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    Review: The Invention of Lying Subversive and Clever—But Then Not

    The Invention of Lying, Jennifer Garner, Ricky Gervais Warner Bros. Pictures

    Review in a Hurry: Ricky Gervais and Jennifer Garner star in The Invention of Lying, a comedy of such startlingly wit that it's abrupt and conventional turn can be forgiven.

    The Bigger Picture: It is such a simple set up: a society where nobody has the ability to lie. So the first 60 minutes of The Invention of Lying are some of the smartest, most surprisingly subversive minutes you could spend in the cinema this year. It's an innovative satire about the social contract, manners, sex, religion—I know, how could it be about so many things at once? Somehow, miraculously, it is!

    Oh, but then it melts into a gooey romantic comedy.

    In Mark's (Gervais) world, honesty is the only policy. Advertisers, politicians, co-workers, lovers can only tell you the absolute truth. This hyper-honest, almost sci-fi world cultivates cutting one liners and fantastic sight gags like "Pepsi: When They're Out of Coke."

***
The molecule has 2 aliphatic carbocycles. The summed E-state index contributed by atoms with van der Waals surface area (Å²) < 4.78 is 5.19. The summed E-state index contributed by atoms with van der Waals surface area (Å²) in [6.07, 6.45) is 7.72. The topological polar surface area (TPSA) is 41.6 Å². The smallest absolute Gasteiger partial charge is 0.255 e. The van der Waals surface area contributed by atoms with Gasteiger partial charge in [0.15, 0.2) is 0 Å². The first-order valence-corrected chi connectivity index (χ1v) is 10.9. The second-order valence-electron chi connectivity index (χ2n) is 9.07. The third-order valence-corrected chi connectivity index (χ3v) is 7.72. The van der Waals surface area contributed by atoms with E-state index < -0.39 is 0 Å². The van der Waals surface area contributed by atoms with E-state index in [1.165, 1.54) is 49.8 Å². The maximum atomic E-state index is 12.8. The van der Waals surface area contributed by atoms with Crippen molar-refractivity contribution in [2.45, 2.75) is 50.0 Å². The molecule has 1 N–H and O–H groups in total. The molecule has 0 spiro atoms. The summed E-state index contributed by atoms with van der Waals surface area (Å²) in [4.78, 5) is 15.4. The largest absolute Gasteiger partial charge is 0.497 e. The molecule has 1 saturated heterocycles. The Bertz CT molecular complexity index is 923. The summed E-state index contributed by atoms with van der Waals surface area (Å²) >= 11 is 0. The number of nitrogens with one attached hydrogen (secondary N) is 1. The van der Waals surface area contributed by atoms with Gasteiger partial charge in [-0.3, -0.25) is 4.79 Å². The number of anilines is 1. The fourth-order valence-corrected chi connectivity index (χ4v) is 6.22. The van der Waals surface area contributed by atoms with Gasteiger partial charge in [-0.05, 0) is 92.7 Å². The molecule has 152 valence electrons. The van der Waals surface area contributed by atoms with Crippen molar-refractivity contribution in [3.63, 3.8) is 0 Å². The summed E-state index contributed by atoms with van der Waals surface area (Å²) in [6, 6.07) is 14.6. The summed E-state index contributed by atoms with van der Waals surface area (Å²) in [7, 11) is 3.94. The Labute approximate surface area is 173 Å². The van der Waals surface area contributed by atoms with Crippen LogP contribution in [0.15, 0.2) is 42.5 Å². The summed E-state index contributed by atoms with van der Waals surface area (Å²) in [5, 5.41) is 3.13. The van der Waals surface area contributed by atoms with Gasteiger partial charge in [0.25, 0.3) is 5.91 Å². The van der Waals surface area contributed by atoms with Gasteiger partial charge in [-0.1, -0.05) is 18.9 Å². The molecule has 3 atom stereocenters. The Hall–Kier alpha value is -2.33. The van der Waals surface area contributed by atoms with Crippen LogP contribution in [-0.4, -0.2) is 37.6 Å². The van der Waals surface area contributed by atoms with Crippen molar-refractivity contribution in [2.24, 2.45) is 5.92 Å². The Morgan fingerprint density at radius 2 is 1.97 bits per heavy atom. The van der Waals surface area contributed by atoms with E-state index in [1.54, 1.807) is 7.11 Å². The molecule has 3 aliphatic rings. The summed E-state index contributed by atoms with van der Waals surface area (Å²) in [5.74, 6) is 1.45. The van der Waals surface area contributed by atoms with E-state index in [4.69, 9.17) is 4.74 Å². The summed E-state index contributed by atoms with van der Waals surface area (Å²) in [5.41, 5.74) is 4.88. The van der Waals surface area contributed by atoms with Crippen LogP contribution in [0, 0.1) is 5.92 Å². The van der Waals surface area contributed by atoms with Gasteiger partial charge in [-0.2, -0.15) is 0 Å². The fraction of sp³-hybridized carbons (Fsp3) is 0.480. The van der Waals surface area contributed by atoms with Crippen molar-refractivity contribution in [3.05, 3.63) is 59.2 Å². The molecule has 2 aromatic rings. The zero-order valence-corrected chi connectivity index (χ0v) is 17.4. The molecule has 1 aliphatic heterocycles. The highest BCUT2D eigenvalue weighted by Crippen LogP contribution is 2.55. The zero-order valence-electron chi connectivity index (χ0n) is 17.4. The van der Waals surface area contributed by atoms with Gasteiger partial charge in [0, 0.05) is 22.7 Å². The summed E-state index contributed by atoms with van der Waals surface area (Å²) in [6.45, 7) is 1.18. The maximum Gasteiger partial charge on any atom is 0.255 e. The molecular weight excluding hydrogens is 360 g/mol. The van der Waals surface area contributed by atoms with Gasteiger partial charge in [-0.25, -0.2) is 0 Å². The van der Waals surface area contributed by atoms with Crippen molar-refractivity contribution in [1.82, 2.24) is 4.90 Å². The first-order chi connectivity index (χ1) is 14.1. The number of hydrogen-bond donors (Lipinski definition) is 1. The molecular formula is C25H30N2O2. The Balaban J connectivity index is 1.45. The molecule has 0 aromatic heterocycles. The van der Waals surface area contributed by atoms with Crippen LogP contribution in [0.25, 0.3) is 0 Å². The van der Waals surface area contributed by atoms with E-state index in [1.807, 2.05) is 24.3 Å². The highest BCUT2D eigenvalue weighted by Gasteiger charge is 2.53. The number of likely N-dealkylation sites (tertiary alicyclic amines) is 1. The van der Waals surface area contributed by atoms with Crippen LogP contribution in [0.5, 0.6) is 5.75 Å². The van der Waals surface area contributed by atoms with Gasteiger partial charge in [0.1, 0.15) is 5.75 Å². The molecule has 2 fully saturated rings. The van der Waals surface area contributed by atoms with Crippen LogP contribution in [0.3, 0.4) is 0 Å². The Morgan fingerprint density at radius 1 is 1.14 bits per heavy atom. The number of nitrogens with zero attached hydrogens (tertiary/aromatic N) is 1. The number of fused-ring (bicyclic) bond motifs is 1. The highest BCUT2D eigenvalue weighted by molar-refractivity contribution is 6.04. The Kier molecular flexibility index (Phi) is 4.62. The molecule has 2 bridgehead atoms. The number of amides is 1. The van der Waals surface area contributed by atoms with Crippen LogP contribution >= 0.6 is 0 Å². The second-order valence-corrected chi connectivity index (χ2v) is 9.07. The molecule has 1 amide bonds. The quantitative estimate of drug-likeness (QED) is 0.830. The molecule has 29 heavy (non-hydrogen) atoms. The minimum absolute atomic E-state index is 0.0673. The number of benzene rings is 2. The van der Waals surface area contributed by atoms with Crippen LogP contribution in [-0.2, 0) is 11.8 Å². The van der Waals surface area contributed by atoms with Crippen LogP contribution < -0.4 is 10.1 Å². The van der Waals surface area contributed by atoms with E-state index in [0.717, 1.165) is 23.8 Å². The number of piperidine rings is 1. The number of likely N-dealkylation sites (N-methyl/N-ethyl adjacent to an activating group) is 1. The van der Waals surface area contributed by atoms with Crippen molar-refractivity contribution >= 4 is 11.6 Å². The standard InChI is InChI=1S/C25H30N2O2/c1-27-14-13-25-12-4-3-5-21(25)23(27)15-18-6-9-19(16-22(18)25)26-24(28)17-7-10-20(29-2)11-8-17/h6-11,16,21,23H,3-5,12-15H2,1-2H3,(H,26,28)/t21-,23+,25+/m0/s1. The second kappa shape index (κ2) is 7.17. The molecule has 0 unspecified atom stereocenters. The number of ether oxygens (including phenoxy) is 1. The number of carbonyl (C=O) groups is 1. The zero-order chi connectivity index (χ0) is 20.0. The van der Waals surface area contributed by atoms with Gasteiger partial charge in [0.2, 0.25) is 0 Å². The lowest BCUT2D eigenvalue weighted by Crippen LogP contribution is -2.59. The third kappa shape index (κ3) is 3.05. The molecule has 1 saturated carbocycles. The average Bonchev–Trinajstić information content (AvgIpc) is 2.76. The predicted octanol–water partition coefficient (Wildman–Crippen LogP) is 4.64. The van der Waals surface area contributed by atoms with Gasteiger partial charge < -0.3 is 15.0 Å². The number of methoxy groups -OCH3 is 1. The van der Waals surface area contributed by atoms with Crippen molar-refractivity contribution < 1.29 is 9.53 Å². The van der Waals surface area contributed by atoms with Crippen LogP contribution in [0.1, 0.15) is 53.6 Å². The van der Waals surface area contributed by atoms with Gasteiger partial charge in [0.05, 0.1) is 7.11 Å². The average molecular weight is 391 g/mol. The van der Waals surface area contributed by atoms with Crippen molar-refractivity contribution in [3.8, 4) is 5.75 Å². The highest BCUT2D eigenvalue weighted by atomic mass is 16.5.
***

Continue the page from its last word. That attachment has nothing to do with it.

So Mark's life is largely predetermined: He isn't very clever, he isn't very cute, and he isn't at all successful.

    Everyone knows these facts including his ditzy blind date (Garner who thinks he's nice, but a poor genetic match for her Olympian good looks) or shallow Alpha Male rival (Rob Lowe). Serendipity strikes, though, and Mark figures out how to lie to get women, money, and fame.

    Along the way, Mark does good deeds by lying: helps a homeless guy get money out the bank, lies to people about their looks, and makes up a story about what happens to you after you die.

    Lying makes everyone happier, but still doesn't cure Mark's solitude.

    This is when the movie avoids getting too heavy. Instead of sticking with the idea that our lives are without meaning and the biggest lie we can tell ourselves is that they have meaning, Lying goes in for a soft landing about finding true love.

    The tone remains the same throughout, though, good spirited and high minded without pretensions. It remains funny—but forsakes its potential to be a truly original comedy start-to-finish.

    The 180—a Second Opinion: Garner's face is, um, distractingly angular. You can actually see the contours of her skull. But then, of course, maybe that sort of thing doesn't bother you.

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